If you do not have a gallbladder, ox bile supplements in particular are super helpful. Other herbal remedies include Apple Cider Vinegar, digestive bitters, and chewing fennel seeds half an hour before and after meals to stimulate enzyme secretion. Ask your doctor if they think these could be of benefit to you!
- Thorne HcL + Pepsin - Start with 1 capsule in the middle of a protein-containing meal. Continue adding 1 capsule until you feel acidic or a slight acid-reflux feeling, then go back to the previous dose and use as needed when eating proteins. Slowly taper down as your body begins producing more.
- E3 Live Digestive Enzymes- 2 with meals, especially with difficult to digest foods.
- Ox Bile Extract / Beet Flow as directed, if bile production is compromised.
REINOCULATE // the digestive system with beneficial bacteria.
We are now hearing a lot about probiotics and “good bacteria”. This is what is known as your microbiome- and most of it should exist in your colon (large intestine). When we take antibiotics, they aren’t able to discern between good and bad bacteria- and oftentimes kill off huge amounts of the beneficial bacteria that we need in order to be healthy. Replacing these bacteria can drastically help improve our immune systems, our ability to digest foods, and even our mood. They are absolutely essential to good health. Consuming fermented, naturally probiotic-rich foods like sauerkraut, yogurt, kombucha, and kim chee- as well as probiotic supplements- can start restoring the variety and strength of our individual microbiomes. However, some people’s bacterial balance is so out of whack that probiotics can actually worsen symptoms- its important to choose the right kind and the right dosage. Talking to a qualified nutritionist or functional medicine doctor can help you determine the best kind for you. It’s always best to start small and work your way up as adding probiotics can drastically alter the gut flora.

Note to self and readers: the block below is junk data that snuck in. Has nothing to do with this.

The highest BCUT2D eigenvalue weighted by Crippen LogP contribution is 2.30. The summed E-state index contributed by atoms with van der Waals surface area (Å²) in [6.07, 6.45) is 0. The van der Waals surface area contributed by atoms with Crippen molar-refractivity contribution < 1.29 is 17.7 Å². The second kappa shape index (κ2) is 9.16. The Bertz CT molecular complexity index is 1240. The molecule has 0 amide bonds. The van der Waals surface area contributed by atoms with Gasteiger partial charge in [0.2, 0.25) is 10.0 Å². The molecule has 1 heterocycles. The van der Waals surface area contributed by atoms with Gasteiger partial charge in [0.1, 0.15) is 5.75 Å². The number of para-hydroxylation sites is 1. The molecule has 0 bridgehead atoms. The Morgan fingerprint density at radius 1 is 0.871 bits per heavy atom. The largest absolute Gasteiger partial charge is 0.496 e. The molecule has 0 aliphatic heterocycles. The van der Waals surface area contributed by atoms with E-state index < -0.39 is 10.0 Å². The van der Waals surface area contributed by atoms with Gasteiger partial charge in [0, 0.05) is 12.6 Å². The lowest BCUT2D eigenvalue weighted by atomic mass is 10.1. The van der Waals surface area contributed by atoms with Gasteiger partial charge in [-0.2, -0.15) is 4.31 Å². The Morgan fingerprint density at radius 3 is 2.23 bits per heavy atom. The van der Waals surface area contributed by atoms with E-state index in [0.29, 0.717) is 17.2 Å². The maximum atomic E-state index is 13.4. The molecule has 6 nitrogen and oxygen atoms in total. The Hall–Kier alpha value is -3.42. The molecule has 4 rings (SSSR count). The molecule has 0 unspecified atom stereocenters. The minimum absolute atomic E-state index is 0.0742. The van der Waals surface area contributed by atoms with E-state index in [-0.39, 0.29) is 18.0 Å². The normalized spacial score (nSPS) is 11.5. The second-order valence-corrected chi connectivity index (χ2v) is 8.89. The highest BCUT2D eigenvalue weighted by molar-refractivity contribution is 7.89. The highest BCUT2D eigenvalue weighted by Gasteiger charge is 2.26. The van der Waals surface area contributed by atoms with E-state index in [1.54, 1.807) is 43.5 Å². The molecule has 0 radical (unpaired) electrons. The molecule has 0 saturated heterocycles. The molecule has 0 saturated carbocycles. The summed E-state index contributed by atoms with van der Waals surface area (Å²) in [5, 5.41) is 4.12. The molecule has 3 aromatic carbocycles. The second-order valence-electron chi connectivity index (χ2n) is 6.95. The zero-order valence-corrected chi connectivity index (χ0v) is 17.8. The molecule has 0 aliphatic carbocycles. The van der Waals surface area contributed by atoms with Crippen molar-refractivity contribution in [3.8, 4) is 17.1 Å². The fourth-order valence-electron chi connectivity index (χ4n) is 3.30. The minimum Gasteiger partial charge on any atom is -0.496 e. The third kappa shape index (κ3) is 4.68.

- Soil Based Organisms - Germ-phobia has resulted in us over-sanitizing everything we come in contact with, especially our food. Healthy soil also has ample amounts of healthy bacteria- Prescript Assist is a fantastic product that I highly recommend to introduce harder-to-find strains of beneficial bugs from the soil.
- Saccharomyces Boulardii - A beneficial yeast that lives in the colon, Saccharomyces strains are effective at reducing the more pathogenic yeast Candida Albicans and can greatly benefit gut health.
- Probiotic blends, without fillers, that contain strains like L. Bulgaris, L. Paracasei, Lactobacillus, Acidopholous. Refrigerated blends tend to be more potent. The more billion, the merrier! There is a great brand called VSL3, but it has cornstarch so anyone sensitive to corn should avoid that product.
- Prebiotics are types of insoluble fiber that feed the beneficial bacteria you already have, allowing them to proliferate. Amazing prebiotic foods include artichoke, asparagus, chicory, bananas, leeks, tigernuts, garlic and onions as well as potato starch and boiled and cooled potatoes and rice.
REPAIR // any damage to the digestive tract
Our small intestine is made up of a close-knit lining of cells and villi which protect us from foreign invaders and assimilate the nutrients from our food. In Leaky Gut and conditions like Celiac, Crohn’s, and Inflammatory Bowel Disease especially, these junctures and fibers can become damaged, porous, and spacious. It is important to help restore their integrity. There are a number of nutrients, supplements, herbs and natural medicine compounds that can assist in healing the digestive tract. These include :